What can be done ?
API – Access to more functions for better control and stability of the API between MediaWiki versions would make development and maintenance much easier and solve a lot of compatibility problems.
Documentation – MediaWiki documentation seems to always be behind, which is a huge barrier especially for newcomers to start developing. Maybe some events like Doc Days could be organized to work on major documentation faults.
Timely reviews – Developers want to see the fruit of their work, so timely code reviews and merges are crucial for a happy developer community. Focus on educating and promoting code reviewers will be crucial to decrease review times.
Ability to promote their work – Some system of rating/recognition developers and their contributions would probably serve to motivate developers.
Voice – A community channel of communication and support as well as an effective method of discussing needs and issues with WMF would help the community strive. A lot of effort has been done here with IRC, mailing lists, Bug Days, hackatons, etc.
There is probably more to be added to the list, but I find these crucial for a happy and thriving developer community. I can see that WMF realizes the importance of developers for the success of Wikipedia, so I am optimistic about the progress on developer experience. I hope to see more work on it in the near future.
It has now been almost three weeks of my internship. I have worked a lot of compiling a list of people/businesses to invite for discussions on MediaWiki and it now has 70-80 entries. Also, I have tried to start a conversation with/between people on the list. I chose to use a wiki discussion page for the space for the conversation because I wanted it to be as open and public as possible. I also invited people to join a mailing list and give their feedback there or to me personally if they are more comfortable, I did received some interesting feedback. However, I have encountered serious challenges and should probably reconsider my approach and keep on trying.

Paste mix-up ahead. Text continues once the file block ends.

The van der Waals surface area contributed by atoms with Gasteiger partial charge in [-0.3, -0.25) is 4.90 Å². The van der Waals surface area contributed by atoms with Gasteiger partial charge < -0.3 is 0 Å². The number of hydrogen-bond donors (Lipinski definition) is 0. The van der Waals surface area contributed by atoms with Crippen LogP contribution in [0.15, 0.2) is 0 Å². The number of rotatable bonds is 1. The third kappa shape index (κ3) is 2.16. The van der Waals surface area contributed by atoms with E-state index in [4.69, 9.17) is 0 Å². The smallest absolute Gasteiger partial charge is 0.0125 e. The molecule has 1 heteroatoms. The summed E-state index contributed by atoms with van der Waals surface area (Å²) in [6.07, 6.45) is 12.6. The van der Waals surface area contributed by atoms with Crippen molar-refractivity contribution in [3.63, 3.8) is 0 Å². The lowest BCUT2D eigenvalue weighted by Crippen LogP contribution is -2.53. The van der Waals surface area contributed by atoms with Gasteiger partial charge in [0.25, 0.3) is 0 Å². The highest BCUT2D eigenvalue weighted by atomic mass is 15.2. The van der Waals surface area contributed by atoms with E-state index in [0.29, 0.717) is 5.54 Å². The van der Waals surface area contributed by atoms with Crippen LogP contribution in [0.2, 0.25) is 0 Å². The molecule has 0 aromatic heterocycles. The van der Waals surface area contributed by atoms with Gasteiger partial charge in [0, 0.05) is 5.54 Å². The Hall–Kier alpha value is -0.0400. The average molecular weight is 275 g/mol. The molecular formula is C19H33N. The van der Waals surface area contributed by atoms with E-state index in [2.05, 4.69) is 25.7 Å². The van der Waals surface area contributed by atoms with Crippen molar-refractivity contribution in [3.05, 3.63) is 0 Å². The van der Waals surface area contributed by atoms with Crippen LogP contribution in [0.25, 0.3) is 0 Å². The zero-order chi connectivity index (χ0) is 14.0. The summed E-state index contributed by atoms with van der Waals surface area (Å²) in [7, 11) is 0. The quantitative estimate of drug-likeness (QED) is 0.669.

One problem that I found is that a lot of the people on the list don’t seem interested to participate in discussions. Many did not reply to my initial email at all. Some do, but with comments on some side topic. The ones willing to talk are mostly users, who are already quite involved with the community and my goal is to involve the others as well. I am not sure what the problem is. Maybe I am not using the right approach or don’t have the right contact person. I have noticed that people are more comfortable talking on email with me, while I am trying to start a public discussion. One reason seems to be that those who are not very involved in the community are not familiar with the wiki setup, don’t have an account, or have some other obstacle of this sort. Also, it was just last Friday when I contacted many of the people, so I should probably give it a little more time.